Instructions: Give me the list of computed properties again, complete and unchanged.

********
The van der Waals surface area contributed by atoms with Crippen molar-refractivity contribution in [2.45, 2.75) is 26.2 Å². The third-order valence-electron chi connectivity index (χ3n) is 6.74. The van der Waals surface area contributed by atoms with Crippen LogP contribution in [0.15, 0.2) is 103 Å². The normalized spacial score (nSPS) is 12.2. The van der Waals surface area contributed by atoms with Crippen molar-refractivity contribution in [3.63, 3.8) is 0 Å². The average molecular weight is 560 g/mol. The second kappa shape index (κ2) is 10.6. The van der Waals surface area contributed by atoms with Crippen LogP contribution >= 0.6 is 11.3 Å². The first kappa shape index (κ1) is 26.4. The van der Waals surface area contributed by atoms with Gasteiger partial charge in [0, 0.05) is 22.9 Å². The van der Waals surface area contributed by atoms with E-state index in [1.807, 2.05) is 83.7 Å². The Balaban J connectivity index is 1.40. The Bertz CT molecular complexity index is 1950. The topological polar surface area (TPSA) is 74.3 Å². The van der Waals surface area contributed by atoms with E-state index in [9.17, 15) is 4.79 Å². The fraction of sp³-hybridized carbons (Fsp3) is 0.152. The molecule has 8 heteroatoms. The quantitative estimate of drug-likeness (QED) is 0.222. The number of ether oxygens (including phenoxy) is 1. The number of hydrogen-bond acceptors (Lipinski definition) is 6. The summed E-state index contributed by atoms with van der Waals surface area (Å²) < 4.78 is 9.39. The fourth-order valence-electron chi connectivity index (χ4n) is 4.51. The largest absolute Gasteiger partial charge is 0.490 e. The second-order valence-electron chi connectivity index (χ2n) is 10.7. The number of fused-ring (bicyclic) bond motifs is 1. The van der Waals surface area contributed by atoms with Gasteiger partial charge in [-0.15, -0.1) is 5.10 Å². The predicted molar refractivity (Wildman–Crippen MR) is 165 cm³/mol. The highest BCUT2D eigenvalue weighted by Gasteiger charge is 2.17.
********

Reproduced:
The van der Waals surface area contributed by atoms with Crippen molar-refractivity contribution in [2.45, 2.75) is 26.2 Å². The third-order valence-electron chi connectivity index (χ3n) is 6.74. The van der Waals surface area contributed by atoms with Crippen LogP contribution in [0.15, 0.2) is 103 Å². The normalized spacial score (nSPS) is 12.2. The van der Waals surface area contributed by atoms with Crippen molar-refractivity contribution in [3.63, 3.8) is 0 Å². The average molecular weight is 560 g/mol. The second kappa shape index (κ2) is 10.6. The van der Waals surface area contributed by atoms with Crippen LogP contribution >= 0.6 is 11.3 Å². The first kappa shape index (κ1) is 26.4. The van der Waals surface area contributed by atoms with Gasteiger partial charge in [0, 0.05) is 22.9 Å². The van der Waals surface area contributed by atoms with E-state index in [1.807, 2.05) is 83.7 Å². The Balaban J connectivity index is 1.40. The Bertz CT molecular complexity index is 1950. The topological polar surface area (TPSA) is 74.3 Å². The van der Waals surface area contributed by atoms with E-state index in [9.17, 15) is 4.79 Å². The fraction of sp³-hybridized carbons (Fsp3) is 0.152. The molecule has 8 heteroatoms. The quantitative estimate of drug-likeness (QED) is 0.222. The number of ether oxygens (including phenoxy) is 1. The number of hydrogen-bond acceptors (Lipinski definition) is 6. The summed E-state index contributed by atoms with van der Waals surface area (Å²) < 4.78 is 9.39. The fourth-order valence-electron chi connectivity index (χ4n) is 4.51. The largest absolute Gasteiger partial charge is 0.490 e. The second-order valence-electron chi connectivity index (χ2n) is 10.7. The number of fused-ring (bicyclic) bond motifs is 1. The van der Waals surface area contributed by atoms with Gasteiger partial charge in [-0.15, -0.1) is 5.10 Å². The predicted molar refractivity (Wildman–Crippen MR) is 165 cm³/mol. The highest BCUT2D eigenvalue weighted by Gasteiger charge is 2.17.